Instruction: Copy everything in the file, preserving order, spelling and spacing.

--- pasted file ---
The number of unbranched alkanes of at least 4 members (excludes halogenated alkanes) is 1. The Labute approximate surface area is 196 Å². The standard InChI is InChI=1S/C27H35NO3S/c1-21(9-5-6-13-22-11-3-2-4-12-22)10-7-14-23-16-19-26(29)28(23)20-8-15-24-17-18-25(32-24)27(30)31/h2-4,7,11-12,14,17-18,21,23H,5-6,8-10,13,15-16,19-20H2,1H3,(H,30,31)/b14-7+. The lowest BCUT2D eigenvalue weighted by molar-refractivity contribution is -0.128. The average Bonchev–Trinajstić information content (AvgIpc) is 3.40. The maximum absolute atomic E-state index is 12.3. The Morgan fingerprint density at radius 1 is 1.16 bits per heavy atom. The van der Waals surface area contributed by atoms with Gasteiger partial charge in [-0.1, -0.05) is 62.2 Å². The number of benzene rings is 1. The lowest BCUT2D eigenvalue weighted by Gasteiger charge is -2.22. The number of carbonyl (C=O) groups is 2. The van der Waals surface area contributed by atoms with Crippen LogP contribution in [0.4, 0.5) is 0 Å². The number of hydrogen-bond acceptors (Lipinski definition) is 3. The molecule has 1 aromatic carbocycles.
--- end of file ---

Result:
The number of unbranched alkanes of at least 4 members (excludes halogenated alkanes) is 1. The Labute approximate surface area is 196 Å². The standard InChI is InChI=1S/C27H35NO3S/c1-21(9-5-6-13-22-11-3-2-4-12-22)10-7-14-23-16-19-26(29)28(23)20-8-15-24-17-18-25(32-24)27(30)31/h2-4,7,11-12,14,17-18,21,23H,5-6,8-10,13,15-16,19-20H2,1H3,(H,30,31)/b14-7+. The lowest BCUT2D eigenvalue weighted by molar-refractivity contribution is -0.128. The average Bonchev–Trinajstić information content (AvgIpc) is 3.40. The maximum absolute atomic E-state index is 12.3. The Morgan fingerprint density at radius 1 is 1.16 bits per heavy atom. The van der Waals surface area contributed by atoms with Gasteiger partial charge in [-0.1, -0.05) is 62.2 Å². The number of benzene rings is 1. The lowest BCUT2D eigenvalue weighted by Gasteiger charge is -2.22. The number of carbonyl (C=O) groups is 2. The van der Waals surface area contributed by atoms with Crippen LogP contribution in [0.4, 0.5) is 0 Å². The number of hydrogen-bond acceptors (Lipinski definition) is 3. The molecule has 1 aromatic carbocycles.